Facing a large variety of lighting conditions and locations can make choosing the best shutter speed for outdoor portraits confusing.
This guide will give you the best starting point for shutter speeds when you're photographing people in the great outdoors, and then we'll go more in depth into the variables that will dictate you making slight adjustments to the shutter speed to get the best portraits.
You can brush up your understanding of all the important camera settings in the article that I just updated, titled basic settings.
1. SHUTTER SPEED. A good general rule for how to set your shutter speed for blur free portraits is to use the reciprocal of your focal length. For example, if you're shooting with a 100mm lens, set your shutter speed for 1/100 second.
2. IMAGE STABILIZATION. If you have image stabilization (IS) of 2 stops, you can adjust your shutter 2 stops slower. In the example above, you can use 1/25 second for a shutter speed.
This gives you a good starting shutter speed for outdoor photos to start with, but-there always is a but-there are several factors that come into play that you will want to know about.
Those shutter speeds assume that your subject is stationary and isn't moving. Ideally you could call them minimum shutter speeds for outdoor portraiture.
Using faster shutter speeds gives you a little breathing room and increases the likely that you'll succeed in taking a sharp portrait.
Here are the various minimum shutter speeds you can use with the variables of using image stabilization, how steady your hands are, and whether you're using a tripod. At the slower shutter speeds of 1/15 second or slower you're likely to have some blurring of your subject because we humans don't stay perfectly still.
The best shutter speed can be ( and should be) faster than these minimums if at all possible. Although you outdoor portraits taken with slow shutter speeds may seem sharp at first, if you exa them closing on your computer, or on a print, you may see a lack of sharpness.
You may not think of using a tripod when shooting outdoor portraits because it's usually quite bright enough to get a nice fast shutter speed to prevent any blur from camera movement. Who is in your outdoor portrait may affect both the shutter speed you choose and whether you will use a tripod.
I ALWAYS use a tripod for posed group portraits outside, but I never use a tripod for candid photos of kids. If your subject is running around the slowest shutter speeds won't work. For moving portrait targets, faster shutter speeds are need to freeze the action.
When photographing individual people outdoors I usually ditch the tripod, use a wide open aperture to get shallow depth of field, and thereby enabling me to use a faster shutter speed. I often shoot at 1/400 second or faster as I'm using a very long lens which will magnify any blur from camera movement.
In addition to the benefit of keeping your camera steady for sharp portraits, a tripod gives you the ability to use slower shutter speeds when the outdoor conditions are darker.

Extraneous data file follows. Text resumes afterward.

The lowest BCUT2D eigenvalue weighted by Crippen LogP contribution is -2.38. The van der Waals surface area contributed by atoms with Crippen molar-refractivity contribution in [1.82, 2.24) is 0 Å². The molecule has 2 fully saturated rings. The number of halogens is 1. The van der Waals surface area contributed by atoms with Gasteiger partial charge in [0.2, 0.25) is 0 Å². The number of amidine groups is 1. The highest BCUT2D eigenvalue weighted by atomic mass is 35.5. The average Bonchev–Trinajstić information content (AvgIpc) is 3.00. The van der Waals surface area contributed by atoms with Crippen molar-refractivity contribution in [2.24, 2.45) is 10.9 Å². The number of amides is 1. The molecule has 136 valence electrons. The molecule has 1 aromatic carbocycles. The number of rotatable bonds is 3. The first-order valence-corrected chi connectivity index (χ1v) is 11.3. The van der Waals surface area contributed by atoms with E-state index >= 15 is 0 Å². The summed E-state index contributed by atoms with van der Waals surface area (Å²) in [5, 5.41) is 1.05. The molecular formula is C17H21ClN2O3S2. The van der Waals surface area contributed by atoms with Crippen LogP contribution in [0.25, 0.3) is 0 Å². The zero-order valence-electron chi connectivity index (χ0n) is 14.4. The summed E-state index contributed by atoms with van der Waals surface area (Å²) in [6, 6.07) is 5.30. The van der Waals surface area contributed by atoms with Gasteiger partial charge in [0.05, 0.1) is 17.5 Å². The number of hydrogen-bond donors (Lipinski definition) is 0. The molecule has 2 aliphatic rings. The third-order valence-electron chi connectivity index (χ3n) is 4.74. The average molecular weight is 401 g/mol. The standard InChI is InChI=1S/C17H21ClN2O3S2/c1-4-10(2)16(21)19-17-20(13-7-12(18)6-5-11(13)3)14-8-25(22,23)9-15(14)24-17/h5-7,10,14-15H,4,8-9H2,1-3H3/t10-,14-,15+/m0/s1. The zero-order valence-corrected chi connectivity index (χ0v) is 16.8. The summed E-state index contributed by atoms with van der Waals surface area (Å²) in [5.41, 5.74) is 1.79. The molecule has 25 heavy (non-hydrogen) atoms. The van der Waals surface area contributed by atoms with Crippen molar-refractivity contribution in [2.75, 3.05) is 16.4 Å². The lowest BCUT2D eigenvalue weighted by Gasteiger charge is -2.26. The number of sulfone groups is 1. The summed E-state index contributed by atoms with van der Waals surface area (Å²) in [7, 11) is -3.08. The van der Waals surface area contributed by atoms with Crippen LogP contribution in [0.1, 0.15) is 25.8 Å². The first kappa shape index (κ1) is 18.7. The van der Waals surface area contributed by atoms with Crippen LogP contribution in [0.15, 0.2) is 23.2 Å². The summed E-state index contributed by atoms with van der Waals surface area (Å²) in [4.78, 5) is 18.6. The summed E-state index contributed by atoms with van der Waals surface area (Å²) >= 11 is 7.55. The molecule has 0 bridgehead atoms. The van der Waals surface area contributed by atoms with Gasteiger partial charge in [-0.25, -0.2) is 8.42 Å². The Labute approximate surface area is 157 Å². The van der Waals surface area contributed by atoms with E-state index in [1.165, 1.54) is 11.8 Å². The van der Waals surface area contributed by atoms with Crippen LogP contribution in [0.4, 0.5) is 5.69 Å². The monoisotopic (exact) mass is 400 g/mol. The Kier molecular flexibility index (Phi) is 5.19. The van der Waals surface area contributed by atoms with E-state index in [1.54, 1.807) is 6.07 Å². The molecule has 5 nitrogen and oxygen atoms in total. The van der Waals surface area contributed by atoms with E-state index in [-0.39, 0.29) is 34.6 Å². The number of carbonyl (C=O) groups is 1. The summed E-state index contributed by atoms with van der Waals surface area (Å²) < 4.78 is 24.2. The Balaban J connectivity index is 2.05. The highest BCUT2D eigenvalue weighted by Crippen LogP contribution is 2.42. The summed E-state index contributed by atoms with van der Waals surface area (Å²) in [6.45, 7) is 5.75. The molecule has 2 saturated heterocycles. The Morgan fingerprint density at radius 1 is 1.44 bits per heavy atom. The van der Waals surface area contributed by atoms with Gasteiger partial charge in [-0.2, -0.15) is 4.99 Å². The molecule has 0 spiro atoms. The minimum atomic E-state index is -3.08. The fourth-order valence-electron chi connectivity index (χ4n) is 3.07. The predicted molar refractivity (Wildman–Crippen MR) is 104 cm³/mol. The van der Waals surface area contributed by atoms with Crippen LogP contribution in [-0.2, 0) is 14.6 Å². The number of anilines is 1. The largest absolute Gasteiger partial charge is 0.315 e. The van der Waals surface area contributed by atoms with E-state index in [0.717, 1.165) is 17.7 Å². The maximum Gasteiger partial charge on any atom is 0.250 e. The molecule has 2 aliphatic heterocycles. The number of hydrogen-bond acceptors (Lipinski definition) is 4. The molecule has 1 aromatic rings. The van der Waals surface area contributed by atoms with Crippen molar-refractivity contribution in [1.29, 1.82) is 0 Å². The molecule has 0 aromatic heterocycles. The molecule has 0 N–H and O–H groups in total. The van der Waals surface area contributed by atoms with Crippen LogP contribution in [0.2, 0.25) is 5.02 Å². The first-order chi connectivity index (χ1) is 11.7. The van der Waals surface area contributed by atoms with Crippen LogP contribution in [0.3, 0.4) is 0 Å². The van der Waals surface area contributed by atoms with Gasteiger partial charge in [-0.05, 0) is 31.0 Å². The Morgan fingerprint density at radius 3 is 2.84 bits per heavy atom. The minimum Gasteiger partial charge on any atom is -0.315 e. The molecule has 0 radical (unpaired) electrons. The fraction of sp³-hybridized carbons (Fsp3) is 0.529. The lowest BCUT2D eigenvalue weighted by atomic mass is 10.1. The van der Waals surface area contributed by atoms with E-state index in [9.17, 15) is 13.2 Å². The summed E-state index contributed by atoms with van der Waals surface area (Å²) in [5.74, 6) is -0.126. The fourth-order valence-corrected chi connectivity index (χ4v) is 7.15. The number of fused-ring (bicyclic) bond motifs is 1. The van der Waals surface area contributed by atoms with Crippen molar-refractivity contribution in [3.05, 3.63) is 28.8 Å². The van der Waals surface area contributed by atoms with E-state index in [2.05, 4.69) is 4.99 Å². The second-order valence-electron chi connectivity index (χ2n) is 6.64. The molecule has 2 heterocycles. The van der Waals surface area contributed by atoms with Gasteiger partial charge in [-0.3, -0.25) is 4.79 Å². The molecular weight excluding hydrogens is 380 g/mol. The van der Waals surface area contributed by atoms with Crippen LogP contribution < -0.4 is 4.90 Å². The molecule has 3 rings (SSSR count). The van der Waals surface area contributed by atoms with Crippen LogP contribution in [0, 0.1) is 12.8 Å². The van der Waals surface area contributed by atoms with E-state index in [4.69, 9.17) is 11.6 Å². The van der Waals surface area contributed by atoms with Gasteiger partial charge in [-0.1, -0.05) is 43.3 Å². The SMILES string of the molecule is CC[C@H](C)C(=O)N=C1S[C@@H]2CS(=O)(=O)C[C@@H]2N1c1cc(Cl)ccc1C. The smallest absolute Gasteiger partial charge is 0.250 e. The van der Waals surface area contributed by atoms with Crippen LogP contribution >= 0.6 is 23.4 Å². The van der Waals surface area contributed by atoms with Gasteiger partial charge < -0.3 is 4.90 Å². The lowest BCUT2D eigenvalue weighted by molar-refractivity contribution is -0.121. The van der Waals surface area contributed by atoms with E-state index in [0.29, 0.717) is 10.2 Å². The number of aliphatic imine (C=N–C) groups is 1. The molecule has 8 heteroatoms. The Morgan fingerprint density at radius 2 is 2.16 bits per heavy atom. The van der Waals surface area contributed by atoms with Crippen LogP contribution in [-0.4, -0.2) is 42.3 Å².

This is especially valuable for me when I do portrait sessions after the sun has gone down, particularly when I'm at the beach. It's also valuable during the shorter winter months, when the days are short and the light fades quicker. Sometimes this means using a shutter speed of 1/30 second. That also allows me to use a smaller aperture to insure that I get a good depth of field and everyone in the photo is in sharp focus.
The hidden benefit and the most important reason I use a tripod for outdoor portraits is that I can frame in my shot AND watch my subject in real time from behind the camera.
I included this chart from the comprehensive article on shutter speed basics because it shows where shutter speeds for portraits fits into the overall scheme of things, compared to other types of outdoor photography.
The large majority of outdoor portraits are taken with shutter speeds between 1/60 and 1/250 second.
Sometimes, technology is a wonderful thing. In the case of choosing the best shutter speed for outdoor photography, it truly is a great advancement.
At the time of this writing there are cameras and lenses that boast a 4-stop image stabilization (Nikon calls it vibration reduction). That's remarkable.
That means your camera/lens set-up will make instantaneous adjustments to counteract any camera movements you make as you shoot each portrait. A 4-stop stabilization is equivalent to a 16 times slower shutter speed that you can use and still get a reasonable sharp portrait. See the chart.
You got the quick answer and the long answer when it comes to the best shutter speed to set your camera on when shooting portraits outdoors. Generally speaking, it's best not to use the very slowest shutter speed possible that just achieves the desired sharpness. It's better to use a faster shutter speed and you know you'll get crystal sharp photos. The technology has advance-we just need to understand how to use it.